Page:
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One Man’s Dream

Brighton resident, Peter Batten, writes about another time, another place…

My Uncle John was a man with a dream. Like the Muscovite who I met once with his own small ‘Dacha’, John dreamed of weekends in the country, where he could escape from the pressures of work and London. But John was a man who could make things happen. He brought his dream to life. Like thousands of Londoners from his generation, born in the 1890s and lucky enough to survive World War 1, he bought his own little plot in Essex, on the way to Southend. This was the 1920s; for some hard-working Londoners the future seemed bright.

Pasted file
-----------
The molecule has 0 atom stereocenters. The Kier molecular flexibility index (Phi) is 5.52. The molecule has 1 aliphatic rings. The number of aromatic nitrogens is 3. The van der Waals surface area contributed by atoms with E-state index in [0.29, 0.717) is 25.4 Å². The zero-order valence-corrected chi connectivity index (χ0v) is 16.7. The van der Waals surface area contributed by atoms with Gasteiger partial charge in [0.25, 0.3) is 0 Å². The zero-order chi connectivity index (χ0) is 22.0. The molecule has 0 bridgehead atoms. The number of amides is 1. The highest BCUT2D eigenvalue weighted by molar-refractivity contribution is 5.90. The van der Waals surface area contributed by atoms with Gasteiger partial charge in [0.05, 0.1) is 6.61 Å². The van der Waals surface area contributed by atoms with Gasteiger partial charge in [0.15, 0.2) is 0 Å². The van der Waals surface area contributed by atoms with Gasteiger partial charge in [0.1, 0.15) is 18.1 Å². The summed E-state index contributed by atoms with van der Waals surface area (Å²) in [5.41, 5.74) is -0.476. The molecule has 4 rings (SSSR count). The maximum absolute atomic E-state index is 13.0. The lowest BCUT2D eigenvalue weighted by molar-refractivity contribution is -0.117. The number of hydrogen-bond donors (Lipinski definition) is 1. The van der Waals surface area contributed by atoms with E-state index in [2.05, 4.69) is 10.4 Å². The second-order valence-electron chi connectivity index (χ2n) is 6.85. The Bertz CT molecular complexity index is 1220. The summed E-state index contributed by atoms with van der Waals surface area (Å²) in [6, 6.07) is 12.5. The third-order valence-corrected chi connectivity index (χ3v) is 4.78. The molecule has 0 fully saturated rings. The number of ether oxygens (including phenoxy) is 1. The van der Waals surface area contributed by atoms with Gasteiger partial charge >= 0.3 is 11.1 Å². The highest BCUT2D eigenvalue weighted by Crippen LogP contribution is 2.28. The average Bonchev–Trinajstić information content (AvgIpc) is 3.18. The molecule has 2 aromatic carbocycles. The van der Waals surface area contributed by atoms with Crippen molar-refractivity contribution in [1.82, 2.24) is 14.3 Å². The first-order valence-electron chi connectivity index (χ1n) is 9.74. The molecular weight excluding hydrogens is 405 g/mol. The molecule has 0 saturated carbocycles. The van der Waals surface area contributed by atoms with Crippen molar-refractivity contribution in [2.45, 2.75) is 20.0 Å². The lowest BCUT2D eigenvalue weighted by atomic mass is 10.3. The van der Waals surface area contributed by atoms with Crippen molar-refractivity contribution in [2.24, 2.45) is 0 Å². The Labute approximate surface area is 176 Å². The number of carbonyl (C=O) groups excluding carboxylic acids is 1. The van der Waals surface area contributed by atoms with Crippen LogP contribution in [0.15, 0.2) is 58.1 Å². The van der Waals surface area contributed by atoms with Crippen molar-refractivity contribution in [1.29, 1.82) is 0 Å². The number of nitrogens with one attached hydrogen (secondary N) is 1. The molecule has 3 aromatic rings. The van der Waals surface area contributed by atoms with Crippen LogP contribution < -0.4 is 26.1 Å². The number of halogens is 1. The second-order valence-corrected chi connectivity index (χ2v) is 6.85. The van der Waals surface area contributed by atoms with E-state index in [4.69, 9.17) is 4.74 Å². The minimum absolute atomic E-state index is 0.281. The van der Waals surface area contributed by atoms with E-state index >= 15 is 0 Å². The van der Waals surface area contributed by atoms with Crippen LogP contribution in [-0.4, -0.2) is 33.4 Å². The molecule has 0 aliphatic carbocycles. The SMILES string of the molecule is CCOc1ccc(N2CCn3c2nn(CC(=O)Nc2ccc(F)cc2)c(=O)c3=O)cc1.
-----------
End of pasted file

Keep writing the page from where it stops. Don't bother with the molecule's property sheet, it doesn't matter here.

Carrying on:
How did John’s dream begin? In 1909 his father, one of the last independent farriers in South London, died. John, aged 12, was the eldest of three children from a second marriage. The family suddenly became quite poor. John was very disturbed by the loss of his father and, for a time, was out of control. His mother, thanks to some good advice, enrolled him in the newly formed Boy Scouts. This was the first of several moments of good fortune in his life. He was already a keen footballer (he would carry on playing well into his thirties) and now he could join a band. He played the bugle so well that he was asked to play the Last Post at one of many WW1 funerals and was given the engraved instrument as a memento. But, above all, he went camping! The first site he visited was at Horndon-on-the-Hill, in Essex. He was enthralled. The countryside there was relatively unspoilt and it amazed him. One important fact about his generation is often overlooked: that he was a first generation city-dweller.
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